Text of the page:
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A brief, strong surge of abnormal electrical activity affects part or all of the brain, which leads to transient symptoms and signs from convulsions and loss of consciousness to more subtle symptoms such as blank staring, lip smacking, or jerking movements of arms and legs. It can occur due to provoking factors, such as fever, infection, alcohol, drugs, certain medications, or other medical conditions.
Chronic/two or more recurrent unprovoked seizures from an underlying neurologic condition.
When providing seizure first aid for generalized tonic clonic (grand mal) seizures, these are the key things to remember:
- Keep calm and reassure other people who may be nearby.
- Don't hold the person down or try to stop his movements.
- Time the seizure with your watch.
- Clear the area around the person of anything hard or sharp.
- Loosen ties or anything around the neck that may make breathing difficult.
- Put something flat and soft, like a folded jacket, under the head.
- Turn him or her gently onto one side. This will help keep the airway clear.
- Do not try to force the mouth open with any hard implement or with fingers. A person having a seizure CANNOT swallow his tongue. Efforts to hold the tongue down can injure teeth or jaw.
- Don't attempt artificial respiration except in the unlikely event that a person does not start breathing again after the seizure has stopped.
- Stay with the person until the seizure ends naturally.
- Be friendly and reassuring as consciousness returns.
- Offer to call a taxi, friend or relative to help the person get home if he seems confused or unable to get home by himself.
Is an Emergency Room Visit Needed?
An un-complicated generalized tonic clonic (grand mal) seizure in someone who has epilepsy is not a medical emergency, even though it looks like one. It stops naturally after a few minutes without ill effects. The average person is able to continue about his business after a rest period, and may need only limited assistance, or no assistance at all, in getting home.
In other circumstances, an ambulance should be called. Also, when these conditions exist, immediate medical attention is necessary: diabetes, brain infections, heat exhaustion, pregnancy, poisoning, hypoglycemia, high fever, head injury, etc.
No Need to Call an Ambulance if —
- medical I.D. jewelry or card says "epilepsy," and
- the seizure ends in under five minutes, and
- consciousness returns without further incident, and
- there are no signs of injury, physical distress, or pregnancy.
An Ambulance Should Be Called if —
- the seizure has happened in water.
- there's no medical I.D., and no way of knowing whether the seizure is caused by epilepsy.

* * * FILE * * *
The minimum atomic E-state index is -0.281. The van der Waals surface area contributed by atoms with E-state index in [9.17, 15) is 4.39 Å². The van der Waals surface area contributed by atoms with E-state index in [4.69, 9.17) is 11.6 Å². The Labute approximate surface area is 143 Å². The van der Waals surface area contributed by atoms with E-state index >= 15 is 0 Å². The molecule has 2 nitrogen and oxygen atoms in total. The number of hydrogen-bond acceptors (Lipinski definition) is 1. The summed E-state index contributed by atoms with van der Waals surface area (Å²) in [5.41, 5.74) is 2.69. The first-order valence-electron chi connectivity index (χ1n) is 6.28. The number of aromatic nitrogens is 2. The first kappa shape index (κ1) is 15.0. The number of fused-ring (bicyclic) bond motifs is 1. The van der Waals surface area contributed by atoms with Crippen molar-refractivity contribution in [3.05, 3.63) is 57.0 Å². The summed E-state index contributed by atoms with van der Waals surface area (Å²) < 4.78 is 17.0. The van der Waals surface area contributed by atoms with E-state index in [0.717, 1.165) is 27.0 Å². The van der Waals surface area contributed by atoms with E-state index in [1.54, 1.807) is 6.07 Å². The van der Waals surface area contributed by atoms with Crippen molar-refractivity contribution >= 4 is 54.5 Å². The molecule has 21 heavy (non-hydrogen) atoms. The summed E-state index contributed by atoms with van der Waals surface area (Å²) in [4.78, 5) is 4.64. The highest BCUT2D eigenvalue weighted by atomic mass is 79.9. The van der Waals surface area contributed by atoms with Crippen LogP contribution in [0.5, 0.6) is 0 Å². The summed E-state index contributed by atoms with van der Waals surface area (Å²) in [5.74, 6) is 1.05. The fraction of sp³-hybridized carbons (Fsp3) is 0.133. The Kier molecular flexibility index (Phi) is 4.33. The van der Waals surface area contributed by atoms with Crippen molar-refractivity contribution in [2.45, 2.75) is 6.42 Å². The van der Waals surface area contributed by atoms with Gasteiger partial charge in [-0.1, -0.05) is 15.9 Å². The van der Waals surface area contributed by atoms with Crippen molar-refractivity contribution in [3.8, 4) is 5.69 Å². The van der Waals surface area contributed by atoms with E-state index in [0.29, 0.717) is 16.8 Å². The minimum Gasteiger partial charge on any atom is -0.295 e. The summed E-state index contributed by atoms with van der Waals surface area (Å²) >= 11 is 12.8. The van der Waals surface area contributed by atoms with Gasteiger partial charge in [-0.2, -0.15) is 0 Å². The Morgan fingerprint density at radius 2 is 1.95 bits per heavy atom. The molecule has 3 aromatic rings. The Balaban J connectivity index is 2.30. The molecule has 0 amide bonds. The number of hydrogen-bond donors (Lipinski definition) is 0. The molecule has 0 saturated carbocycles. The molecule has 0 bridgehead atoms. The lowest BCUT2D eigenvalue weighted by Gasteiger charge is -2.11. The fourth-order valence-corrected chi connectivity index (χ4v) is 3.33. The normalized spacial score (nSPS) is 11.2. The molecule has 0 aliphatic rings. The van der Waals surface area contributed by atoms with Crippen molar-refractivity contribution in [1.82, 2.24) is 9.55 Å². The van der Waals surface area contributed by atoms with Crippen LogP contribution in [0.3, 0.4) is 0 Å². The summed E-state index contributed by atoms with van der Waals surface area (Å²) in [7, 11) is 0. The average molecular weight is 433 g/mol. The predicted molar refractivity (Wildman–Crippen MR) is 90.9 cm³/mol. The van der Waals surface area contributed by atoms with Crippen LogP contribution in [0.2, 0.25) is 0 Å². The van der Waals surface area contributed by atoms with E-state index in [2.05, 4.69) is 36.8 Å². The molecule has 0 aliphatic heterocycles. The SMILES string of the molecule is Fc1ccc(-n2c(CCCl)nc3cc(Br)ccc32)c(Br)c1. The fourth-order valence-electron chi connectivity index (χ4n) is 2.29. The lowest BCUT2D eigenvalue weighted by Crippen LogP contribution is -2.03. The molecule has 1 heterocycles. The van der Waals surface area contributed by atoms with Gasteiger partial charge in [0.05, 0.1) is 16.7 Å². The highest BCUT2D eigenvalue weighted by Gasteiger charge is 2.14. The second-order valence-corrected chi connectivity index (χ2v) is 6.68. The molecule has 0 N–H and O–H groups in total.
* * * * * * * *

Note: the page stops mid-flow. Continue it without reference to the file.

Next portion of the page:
- the person is pregnant, injured, or diabetic.
- the seizure continues for more than five minutes.
- a second seizure starts shortly after the first has ended.
- consciousness does not start to return after the shaking has stopped.
- The person has been injured as a result of the seizure
If the ambulance arrives after consciousness has returned, the person should be asked whether the seizure was associated with epilepsy and whether emergency room care is wanted.
Department of Motor Vehicle (DMV) of NC regulations for seizures – It is the patient’s responsibility to report the incidence of the seizure in the state of NC. North Carolina has no statutory provision requiring physicians to report patients diagnosed with epilepsy or seizures to a central state agency.
The recommended requirement for a driver’s license in NC for an individual with epilepsy is that they be seizure-free for 6-12 months. However, the DMV may consider the following exceptions to this general rule where: (1) a physician-directed change in medication causes a seizure and the individual immediately resumes the previous therapy which controlled seizures; (2) there is a history of nocturnal seizures or seizures which do not involve loss of consciousness, loss of control of motor function, or loss of appropriate sensation and information process; and (3) an individual has a seizure disorder preceded by an aura (warning) lasting 2-3 minutes. While the DMV may also give consideration to other unusual circumstances which may affect the general requirement that drivers be seizure-free for 6-12 months, interpretation of these circumstances and assignment of restrictions is at the discretion of the Medical Advisor. The DMV also considers compliance with medical therapy essential for safe driving. [The North Carolina Physician's Guide to Driver Medical Evaluation (June, 1995 ed.)] The Department learns of an individual's condition by inquiring on the application form or renewal form, a physician's report to the DMV, an accident report or from correspondence from the individual. The person may be required to submit a Medical Report Form either annually or semi-annually.
A person whose license has been denied for medical reasons may request a hearing in writing within 10 days of the notice of cancellation. The licensee may retain his or her license during the hearing process until advised otherwise by the Review Board.
North Carolina has adopted the federal Department of Transportation's medical standards for licensing individuals to drive commercial vehicles intrastate. Persons with epilepsy may apply to the state for a waiver; however, no specific criteria exists for determining eligibility. Decisions are made on a case by case basis by the DMV's Medical Advisor. Persons with epilepsy may be licensed to drive passenger carrying vehicles such as taxis; however, they are restricted from driving buses or school buses.
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